Wall Street's bonus pool rose 3% to $28.5 billion in 2014, according to estimates by New York state Comptroller Thomas DiNapoli.
Employees took home an average bonus of $172,860 as the industry added 2,300 jobs, the first time it's expanded since 2011, Mr. DiNapoli said Wednesday in a statement. The bonuses rose even as profits from broker-dealer operations of the New York Stock Exchange member firms fell 4.5% to $16 billion last year. It was the second straight annual decline as legal settlements tied to banks' role in triggering the financial crisis depressed profits.
“The securities industry remains profitable and well-compensated even as it adjusts to regulatory changes,” Mr. DiNapoli said. “The resumption of job growth in the securities industry bodes well for New York's economy, but it remains to be seen whether this trend will be sustained.”
The bonuses estimated by Mr. DiNapoli fall within the range assumed by both the state and New York City budgets, the comptroller said. Though the number of jobs rose to 167,800, the industry is still 11% smaller than it was in 2007 before the financial crisis, he said. Each new securities job creates two additional ones in other industries, he said.
J.P. Morgan Chase, the largest U.S. bank, posted an 8% decline in trading revenue last year. Goldman Sachs Group, which set a Wall Street trading record in 2009, had its lowest revenue from that business since 2005.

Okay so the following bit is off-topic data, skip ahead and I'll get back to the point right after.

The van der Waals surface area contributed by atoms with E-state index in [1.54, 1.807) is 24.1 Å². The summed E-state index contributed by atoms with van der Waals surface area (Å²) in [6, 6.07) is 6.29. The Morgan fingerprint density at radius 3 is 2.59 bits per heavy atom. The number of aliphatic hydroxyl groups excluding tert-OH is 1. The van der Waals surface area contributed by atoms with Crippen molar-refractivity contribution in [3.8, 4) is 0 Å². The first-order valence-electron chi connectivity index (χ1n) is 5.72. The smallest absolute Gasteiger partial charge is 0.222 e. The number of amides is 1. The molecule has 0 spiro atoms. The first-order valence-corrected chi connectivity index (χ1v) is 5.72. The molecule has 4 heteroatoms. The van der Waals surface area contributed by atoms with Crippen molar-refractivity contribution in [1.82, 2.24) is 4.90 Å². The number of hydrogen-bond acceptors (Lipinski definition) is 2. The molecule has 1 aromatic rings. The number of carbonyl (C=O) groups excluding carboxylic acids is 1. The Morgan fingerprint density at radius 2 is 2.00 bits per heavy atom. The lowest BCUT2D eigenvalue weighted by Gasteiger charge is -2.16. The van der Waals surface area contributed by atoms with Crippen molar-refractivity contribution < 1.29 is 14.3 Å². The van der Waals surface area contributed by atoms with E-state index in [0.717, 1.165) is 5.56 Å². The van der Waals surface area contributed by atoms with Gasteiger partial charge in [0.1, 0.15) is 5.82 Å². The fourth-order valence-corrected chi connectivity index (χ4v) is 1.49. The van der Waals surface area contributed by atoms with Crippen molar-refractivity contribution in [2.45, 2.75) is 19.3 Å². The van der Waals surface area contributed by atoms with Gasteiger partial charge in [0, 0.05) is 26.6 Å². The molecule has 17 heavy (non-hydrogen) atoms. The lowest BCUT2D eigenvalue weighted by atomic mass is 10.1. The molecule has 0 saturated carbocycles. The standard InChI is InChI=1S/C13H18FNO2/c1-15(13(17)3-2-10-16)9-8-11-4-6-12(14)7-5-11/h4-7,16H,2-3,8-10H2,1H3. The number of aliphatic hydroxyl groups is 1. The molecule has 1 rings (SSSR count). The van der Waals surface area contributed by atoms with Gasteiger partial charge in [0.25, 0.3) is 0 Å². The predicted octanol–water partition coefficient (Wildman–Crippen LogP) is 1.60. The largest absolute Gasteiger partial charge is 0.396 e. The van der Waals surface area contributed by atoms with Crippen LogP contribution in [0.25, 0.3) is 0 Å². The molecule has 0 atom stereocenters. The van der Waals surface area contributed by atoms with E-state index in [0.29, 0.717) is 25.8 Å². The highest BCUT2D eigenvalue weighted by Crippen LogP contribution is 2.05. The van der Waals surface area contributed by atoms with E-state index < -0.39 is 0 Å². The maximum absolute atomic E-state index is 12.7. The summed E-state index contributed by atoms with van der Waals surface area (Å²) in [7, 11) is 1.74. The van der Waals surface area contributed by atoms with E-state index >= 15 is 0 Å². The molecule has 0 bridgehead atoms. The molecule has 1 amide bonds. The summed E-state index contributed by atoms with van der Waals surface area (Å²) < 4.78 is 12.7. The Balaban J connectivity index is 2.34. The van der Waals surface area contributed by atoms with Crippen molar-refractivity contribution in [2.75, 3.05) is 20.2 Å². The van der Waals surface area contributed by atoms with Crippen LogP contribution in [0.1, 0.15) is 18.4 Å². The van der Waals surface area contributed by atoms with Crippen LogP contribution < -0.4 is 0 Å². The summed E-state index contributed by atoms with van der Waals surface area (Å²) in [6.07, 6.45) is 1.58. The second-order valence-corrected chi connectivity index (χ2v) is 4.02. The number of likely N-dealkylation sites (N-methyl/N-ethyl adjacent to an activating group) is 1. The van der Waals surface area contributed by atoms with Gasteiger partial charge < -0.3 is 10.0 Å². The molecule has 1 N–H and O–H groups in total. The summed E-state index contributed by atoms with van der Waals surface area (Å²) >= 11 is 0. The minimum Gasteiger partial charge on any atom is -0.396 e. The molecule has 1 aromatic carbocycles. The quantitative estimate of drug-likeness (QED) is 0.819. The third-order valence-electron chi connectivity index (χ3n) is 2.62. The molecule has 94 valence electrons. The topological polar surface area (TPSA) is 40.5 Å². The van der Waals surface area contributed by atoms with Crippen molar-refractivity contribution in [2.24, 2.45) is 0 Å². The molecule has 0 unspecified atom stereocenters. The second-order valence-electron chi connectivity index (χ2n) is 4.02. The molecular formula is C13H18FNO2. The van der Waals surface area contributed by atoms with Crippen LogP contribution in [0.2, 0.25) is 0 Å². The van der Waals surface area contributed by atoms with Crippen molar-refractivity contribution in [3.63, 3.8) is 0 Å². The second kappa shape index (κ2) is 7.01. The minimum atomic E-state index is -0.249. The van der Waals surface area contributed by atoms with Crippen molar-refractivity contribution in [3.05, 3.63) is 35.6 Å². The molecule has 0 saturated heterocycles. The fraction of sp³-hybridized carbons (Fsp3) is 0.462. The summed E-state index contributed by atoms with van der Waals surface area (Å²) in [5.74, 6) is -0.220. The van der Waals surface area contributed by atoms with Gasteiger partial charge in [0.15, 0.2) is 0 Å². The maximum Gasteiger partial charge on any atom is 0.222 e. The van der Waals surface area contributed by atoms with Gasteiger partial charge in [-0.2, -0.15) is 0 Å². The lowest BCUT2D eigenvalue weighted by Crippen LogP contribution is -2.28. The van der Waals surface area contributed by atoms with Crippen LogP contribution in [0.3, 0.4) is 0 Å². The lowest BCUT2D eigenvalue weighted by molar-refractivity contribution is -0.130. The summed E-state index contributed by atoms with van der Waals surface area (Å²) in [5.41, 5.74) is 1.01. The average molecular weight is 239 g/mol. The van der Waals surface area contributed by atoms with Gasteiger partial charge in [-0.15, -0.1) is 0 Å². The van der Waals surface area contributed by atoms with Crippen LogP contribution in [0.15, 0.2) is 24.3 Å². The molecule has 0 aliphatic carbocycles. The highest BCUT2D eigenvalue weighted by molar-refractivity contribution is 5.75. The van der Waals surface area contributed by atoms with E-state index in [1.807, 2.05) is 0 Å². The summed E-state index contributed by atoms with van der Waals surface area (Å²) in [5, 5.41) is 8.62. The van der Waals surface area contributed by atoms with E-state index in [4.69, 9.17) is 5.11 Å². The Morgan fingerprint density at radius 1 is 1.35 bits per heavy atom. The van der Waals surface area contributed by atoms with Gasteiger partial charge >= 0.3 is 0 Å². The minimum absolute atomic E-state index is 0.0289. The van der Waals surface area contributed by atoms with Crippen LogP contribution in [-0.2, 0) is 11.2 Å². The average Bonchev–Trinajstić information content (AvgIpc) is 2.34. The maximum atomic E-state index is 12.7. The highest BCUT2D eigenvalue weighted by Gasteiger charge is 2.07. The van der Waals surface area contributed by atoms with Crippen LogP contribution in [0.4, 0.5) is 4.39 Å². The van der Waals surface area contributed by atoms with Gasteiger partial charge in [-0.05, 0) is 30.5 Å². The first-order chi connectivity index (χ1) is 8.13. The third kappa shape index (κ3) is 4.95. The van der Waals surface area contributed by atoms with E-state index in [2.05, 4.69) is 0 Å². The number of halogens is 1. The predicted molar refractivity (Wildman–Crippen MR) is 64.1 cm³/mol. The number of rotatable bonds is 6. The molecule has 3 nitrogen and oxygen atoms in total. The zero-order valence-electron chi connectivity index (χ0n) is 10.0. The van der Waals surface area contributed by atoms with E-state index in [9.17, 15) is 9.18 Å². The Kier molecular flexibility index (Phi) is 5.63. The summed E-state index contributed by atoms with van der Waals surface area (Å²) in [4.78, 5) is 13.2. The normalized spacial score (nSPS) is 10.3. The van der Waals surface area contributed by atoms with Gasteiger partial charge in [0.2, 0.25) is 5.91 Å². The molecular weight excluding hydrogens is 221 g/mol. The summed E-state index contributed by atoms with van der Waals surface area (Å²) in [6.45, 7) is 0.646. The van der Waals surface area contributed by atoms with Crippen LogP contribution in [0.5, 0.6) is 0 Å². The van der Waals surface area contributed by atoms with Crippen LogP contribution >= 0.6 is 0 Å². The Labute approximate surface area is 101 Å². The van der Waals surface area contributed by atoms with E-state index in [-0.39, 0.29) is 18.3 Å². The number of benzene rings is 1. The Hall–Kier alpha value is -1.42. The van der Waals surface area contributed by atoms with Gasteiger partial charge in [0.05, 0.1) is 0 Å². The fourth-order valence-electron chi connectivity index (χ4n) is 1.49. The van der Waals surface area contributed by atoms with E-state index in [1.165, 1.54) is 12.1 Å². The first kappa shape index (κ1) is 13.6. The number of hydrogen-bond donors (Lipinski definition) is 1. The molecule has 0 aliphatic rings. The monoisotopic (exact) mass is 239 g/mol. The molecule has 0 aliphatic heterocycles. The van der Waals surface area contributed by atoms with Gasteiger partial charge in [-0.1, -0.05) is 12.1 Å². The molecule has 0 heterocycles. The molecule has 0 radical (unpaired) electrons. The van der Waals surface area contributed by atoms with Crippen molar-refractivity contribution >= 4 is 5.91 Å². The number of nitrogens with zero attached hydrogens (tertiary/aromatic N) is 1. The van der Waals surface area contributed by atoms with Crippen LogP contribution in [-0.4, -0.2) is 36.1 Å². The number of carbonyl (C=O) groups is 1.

Bank of America and Goldman Sachs are among financial firms paying for legal settlements. In August, Bank of America agreed to pay almost $16.7 billion to end federal and state probes into mortgage-bond sales.
The same month, Goldman Sachs agreed to pay $3.15 billion to repurchase residential mortgage-backed securities to resolve federal claims tied to the sale of the bonds to Fannie Mae and Freddie Mac.
While the settlements are undermining profits, they've been a boon to New York state, giving it a record $5 billion surplus for the fiscal year that ends March 31. The largest chunk comes from a $3.6 billion deal in June with BNP Paribas after the French bank admitted to evading U.S. sanctions against Sudan, Cuba and Iran.